The countdown to the summer holidays is nearly over!
Follow these five simple steps before you head off for the break and you’ll have a healthy garden waiting for you when you return in September.
- Take stock of where you’re at
Have a quick look at your growing areas to see:
- What plants need looking after over the summer?
- Which ones can be cropped?
- Have you got time to squeeze in any last seed-to-plate plants like rocket or salad leaves?
- What wildlife has been visiting your school over the spring and summer?
If you have a lot of runner beans and tomatoes that have grown to a good size, but are yet to produce any fruit, you’ll want to keep them going over the summer. If you’re lucky enough to have a gardener or site manager to keep an eye on things, then that’s great, but if not, it’s good to have a few tricks up your sleeve to help stop your plants drying out.
- Plan for water conservation
- Firstly apply a good, thick organic mulch to any plants that will continue to grow during the summer holidays. If you have some home-made compost that’s great, if not some fine bark or green waste compost from the garden centre would be a good investment. Spread it on the top of your soil at about 5cm depth. This will help keep the roots moist and reduce the need to water.
- Another good trick is to collect a few plastic water bottles, remove the lid and fill with water, then cover the lid area with about five or six layers of cling film and secure with an elastic band. Then take a pin and make some holes, gently through the cling film. Turn the bottle upside down and bury the neck in the veg bed. The water will seep out slowly, keeping the plants watered. This technique can last up to a week, reducing the need for someone to come and water the plants. There are also products available in the garden centre and online that do the same job; they are basically small adjustable taps that fit to the tops of recycled water bottles.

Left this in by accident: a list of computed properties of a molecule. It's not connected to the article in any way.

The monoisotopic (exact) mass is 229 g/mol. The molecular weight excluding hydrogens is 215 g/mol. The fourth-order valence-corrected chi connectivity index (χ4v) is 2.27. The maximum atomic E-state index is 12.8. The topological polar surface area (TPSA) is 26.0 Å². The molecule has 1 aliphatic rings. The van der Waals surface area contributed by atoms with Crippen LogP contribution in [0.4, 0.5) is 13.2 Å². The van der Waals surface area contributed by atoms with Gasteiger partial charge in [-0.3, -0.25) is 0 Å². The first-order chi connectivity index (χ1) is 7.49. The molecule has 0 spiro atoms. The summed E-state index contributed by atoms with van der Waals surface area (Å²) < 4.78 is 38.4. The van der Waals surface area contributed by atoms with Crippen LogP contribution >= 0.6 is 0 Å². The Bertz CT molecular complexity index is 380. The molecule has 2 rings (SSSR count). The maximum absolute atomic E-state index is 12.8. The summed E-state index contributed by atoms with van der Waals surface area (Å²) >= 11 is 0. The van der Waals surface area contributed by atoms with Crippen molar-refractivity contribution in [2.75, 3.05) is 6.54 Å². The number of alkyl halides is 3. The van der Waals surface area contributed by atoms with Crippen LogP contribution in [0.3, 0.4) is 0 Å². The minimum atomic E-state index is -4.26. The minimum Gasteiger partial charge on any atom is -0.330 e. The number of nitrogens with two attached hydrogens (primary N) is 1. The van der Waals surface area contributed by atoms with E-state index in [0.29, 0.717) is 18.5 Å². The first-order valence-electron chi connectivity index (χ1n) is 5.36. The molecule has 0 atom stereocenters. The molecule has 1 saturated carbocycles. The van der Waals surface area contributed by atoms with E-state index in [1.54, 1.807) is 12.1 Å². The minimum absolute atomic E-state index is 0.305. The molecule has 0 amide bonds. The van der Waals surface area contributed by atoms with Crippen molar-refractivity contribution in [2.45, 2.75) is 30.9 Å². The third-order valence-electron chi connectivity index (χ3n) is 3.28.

- A final tip on water conservation is to make sure your planting or raised beds are filled out with plants. A full planting area reduces the need for watering and will stop weeds growing too. Why not underplant with some herbs or even some ‘green manure’?
Green manure is made of live plants, sown as seed and are very good for improving soils. A good example is mustard seed or you could try an easy quick crop like radish. Sow these seeds thickly but leave a space around the base of your existing plants, try around 10cm.
- Feed your plants
Now is the time to give your plants a good feed. Watering with a liquid feed diluted into your watering can will give your plants a boost. Tomato feed is a cheap easy option, or the ultimate fertiliser is organic comfrey pellets. However a small investment in a Comfrey plant (One called Bocking 14 is recommended) planted and grown in the school grounds will provide a steady supply of nutrient-rich liquid feed.
Simply harvest its leaves from time to time, soak in a bucket of water, then three weeks or so later, drain off the liquid and use as a feed. It’s known as Comfrey tea and it should be pointed out, is rather smelly! No doubt this will cause great amusement among any young members of the gardening club.
- Support your plants
It’s also a good time to check if your plants are well supported, as plants like tomatoes become much heavier as they bear fruit. Use canes to support them, tie in any heavy stems using soft twine, tied in a figure of eight. This method prevents rubbing and damage to the soft stems of many crops.
- Do a bit of forward planning
Of course, as the summer holidays loom it’s also a great time to think about what you will do with the space after the summer. Autumn and winter planning will be on all gardeners’ minds, as we like to plan ahead.
What do you want to grow over the autumn and winter? Broad beans? Chard or even spring cabbage? Why not look at a few seed catalogues and make a little plan for your garden space. You could even mix in some curriculum by undertaking a small design.
On that theme and to protect your crops, why not have a competition to design a Scarecrow? Desiging and building one from recycled materials is a great way to finish off the summer term.
Happy gardening and I wish you a very happy summer holidays!
Christopher M Collins
Head of Horticulture, Garden Organic